On the heels of a third stellar high school graduation season Prince George’s County Public Schools CEO Kevin Maxwell, is defending himself against allegations by members of the county’s school board that indicate that the system routinely fixed grades and gave credit to students for classes and class work never mastered.

The claims, brought by four board members: Edward Burroughs; David Murray; Raaheela Ahmed; and student member Juwan Blocker and substantiated in part by some parents, were addressed in a letter to Maryland Governor Larry Hogan. The letter listed allegations that hundreds of students had courses added to their records; grades were changed without teachers’ consent; and students received credit for service learning hours that they had not earned – all in an effort to boost graduation rates.

Prince George’s County Public Schools CEO Kevn Maxwel. (Photo/whitehouse.gov)

“Much to our anger and extreme disappointment, and that of a majority of the Board of Education, a handful of Prince George’s County Public Schools community members have made baseless accusations about our high school graduation rates,” Maxwell said at a press conference on June 20.  “Allegations that we systemically engaged in unethical practices are false, play to the worst suspicions about our school system and disparage all of us.”

Still the claims that corruption in PGCPS went as far back as 2014 and include hundreds of students who received diplomas despite having failed to meet state requirements for graduation, has some parents up in arms.

“Education is a process and no one wins if there is cheating,” Seat Pleasant resident Reynoldo Simmons told the AFRO.  “My grandson graduated two years ago from Roosevelt, and we all figured it was a blessing to have him get some type of degree, but now he’s in community college taking remedial courses in everything.  I love him, but he should have been held back a couple of times.”

Simmons’ concerns are shared by other families whose children earned failing marks on classwork, but passing grades on report cards.  State data shows that four-year graduation rates in Prince George’s County improved from 74.1 percent for the class of 2013 to 81.4 percent for the class of 2016. That jump was the largest for that time-period of any school system in the state.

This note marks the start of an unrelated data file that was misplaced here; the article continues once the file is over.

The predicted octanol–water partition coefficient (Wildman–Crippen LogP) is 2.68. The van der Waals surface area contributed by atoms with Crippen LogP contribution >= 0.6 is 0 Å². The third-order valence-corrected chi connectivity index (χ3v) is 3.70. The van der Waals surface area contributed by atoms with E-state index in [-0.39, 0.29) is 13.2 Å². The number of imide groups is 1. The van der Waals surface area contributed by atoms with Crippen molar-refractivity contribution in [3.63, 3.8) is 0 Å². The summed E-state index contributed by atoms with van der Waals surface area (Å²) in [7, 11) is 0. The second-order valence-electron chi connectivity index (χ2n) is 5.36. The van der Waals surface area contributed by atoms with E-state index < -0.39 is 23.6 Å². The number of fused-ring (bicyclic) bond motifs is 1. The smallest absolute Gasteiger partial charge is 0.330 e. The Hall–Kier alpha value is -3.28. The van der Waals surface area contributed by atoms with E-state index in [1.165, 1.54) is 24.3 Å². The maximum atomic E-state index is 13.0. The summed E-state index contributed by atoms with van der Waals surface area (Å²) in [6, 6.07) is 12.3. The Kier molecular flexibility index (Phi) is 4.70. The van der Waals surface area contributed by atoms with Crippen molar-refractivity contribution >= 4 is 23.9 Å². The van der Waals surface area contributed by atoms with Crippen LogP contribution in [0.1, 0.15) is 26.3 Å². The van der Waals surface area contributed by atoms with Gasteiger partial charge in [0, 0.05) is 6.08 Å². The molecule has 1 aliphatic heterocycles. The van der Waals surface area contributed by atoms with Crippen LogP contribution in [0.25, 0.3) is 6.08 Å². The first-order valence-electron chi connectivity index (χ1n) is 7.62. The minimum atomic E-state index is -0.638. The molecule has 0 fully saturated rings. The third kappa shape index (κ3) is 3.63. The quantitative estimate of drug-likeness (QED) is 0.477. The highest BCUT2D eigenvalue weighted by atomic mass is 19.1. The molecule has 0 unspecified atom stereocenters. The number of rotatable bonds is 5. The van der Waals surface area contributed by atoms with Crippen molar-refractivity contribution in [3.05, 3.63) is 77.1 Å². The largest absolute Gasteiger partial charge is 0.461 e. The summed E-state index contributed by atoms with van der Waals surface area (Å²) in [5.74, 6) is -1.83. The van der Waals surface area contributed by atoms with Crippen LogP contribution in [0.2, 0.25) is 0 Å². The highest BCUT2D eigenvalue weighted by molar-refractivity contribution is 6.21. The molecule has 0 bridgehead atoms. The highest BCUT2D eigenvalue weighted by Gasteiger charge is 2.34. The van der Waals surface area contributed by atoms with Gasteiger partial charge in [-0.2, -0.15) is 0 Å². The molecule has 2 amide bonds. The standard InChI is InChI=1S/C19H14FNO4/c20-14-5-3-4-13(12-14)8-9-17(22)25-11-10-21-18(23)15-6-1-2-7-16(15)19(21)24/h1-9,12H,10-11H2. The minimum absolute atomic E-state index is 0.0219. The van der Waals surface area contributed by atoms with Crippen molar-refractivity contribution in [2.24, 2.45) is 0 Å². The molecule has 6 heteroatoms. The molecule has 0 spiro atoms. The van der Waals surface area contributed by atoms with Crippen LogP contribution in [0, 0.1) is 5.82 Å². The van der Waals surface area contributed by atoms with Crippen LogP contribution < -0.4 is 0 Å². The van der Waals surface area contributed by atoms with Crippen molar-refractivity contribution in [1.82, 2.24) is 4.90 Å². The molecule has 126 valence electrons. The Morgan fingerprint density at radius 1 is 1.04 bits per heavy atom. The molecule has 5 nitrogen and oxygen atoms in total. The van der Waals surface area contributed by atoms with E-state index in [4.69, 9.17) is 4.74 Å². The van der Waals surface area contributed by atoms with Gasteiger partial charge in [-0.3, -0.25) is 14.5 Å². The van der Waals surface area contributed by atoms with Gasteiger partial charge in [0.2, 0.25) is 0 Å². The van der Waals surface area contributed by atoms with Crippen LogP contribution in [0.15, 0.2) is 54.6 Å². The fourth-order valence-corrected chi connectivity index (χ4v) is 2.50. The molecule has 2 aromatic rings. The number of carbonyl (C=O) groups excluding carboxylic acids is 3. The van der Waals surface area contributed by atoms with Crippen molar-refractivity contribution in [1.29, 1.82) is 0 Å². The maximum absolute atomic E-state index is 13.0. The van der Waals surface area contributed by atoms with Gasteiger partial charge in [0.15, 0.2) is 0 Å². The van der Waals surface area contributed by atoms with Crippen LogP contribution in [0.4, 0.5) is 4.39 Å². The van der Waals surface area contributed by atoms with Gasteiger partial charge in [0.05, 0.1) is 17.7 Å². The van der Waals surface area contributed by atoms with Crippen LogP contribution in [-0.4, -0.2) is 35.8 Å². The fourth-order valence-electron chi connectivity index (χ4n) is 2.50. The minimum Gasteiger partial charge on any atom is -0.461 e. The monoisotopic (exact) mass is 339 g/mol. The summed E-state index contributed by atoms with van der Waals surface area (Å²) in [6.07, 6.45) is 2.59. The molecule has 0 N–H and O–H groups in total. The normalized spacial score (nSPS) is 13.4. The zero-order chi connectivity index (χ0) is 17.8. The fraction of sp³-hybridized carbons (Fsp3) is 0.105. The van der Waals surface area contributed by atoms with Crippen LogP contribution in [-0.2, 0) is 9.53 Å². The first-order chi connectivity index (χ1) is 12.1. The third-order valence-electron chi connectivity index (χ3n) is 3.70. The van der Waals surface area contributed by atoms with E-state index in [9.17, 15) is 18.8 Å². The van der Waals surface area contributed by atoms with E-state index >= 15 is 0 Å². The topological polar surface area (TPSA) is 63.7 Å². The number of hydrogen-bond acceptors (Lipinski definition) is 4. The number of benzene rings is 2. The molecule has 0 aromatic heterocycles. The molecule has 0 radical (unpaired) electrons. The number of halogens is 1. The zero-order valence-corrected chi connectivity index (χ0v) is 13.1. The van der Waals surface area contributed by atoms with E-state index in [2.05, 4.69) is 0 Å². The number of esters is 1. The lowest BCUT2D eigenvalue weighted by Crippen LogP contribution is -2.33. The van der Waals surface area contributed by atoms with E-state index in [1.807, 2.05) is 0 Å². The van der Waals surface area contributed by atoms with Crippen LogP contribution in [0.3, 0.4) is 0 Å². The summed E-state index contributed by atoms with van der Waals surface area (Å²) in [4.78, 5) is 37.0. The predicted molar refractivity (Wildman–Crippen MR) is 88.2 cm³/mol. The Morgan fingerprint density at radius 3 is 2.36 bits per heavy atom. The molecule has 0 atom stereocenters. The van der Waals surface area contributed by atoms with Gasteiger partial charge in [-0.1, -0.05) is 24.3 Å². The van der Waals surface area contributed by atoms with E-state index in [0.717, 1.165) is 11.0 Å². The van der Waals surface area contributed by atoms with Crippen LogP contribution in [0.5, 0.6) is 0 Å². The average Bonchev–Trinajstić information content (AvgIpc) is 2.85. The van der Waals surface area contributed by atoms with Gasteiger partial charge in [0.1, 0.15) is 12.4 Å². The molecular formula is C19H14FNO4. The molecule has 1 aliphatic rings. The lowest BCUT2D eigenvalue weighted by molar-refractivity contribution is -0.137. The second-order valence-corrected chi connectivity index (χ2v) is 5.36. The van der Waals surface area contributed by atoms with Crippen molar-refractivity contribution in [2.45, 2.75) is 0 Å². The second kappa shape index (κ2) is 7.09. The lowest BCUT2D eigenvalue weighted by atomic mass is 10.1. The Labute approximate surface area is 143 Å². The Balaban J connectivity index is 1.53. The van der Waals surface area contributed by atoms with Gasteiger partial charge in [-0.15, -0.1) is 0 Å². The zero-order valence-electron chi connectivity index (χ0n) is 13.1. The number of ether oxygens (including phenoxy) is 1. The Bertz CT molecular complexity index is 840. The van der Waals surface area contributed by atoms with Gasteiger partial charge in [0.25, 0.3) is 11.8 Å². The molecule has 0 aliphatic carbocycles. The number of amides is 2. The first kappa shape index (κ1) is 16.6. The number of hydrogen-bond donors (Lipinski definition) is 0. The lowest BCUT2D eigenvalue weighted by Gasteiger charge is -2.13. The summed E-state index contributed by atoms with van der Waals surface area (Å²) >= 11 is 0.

“These claims are an affront to the hard work of our teachers, administrators, students and parents over the last few years,” Maxwell said in a statement. “I categorically deny any systemic effort to promote students who did not meet state graduation requirements.”

Nine other school board members denounced the allegations in a letter and directed fellow board members to apologize and resign if an investigation fails to return evidence of widespread corruption or if an investigation isn’t justified.

“The claim that folks are pushing students out is false,” board member K. Alexander Wallace told Fox 5 DC. “We’re pushing our students to be the best that they can be.”

Maxwell pointed to a January report that cleared the school system of fraud accusations. “The Maryland State Department of Education (MSDE), at the direction of the U.S. Department of Education, conducted an investigation into the county’s graduation rates in the wake of an anonymous complaint that alleged the Chief Executive Officer had ’forced educators to change the grades of ninth and twelfth grade students in order to boost promotion and graduation rates,” he said in a statement.

As stated in the report, the investigation determined “there was not anything done to indicate grades had been manipulated nor that bullying had been used to ensure more students were being promoted or graduated.”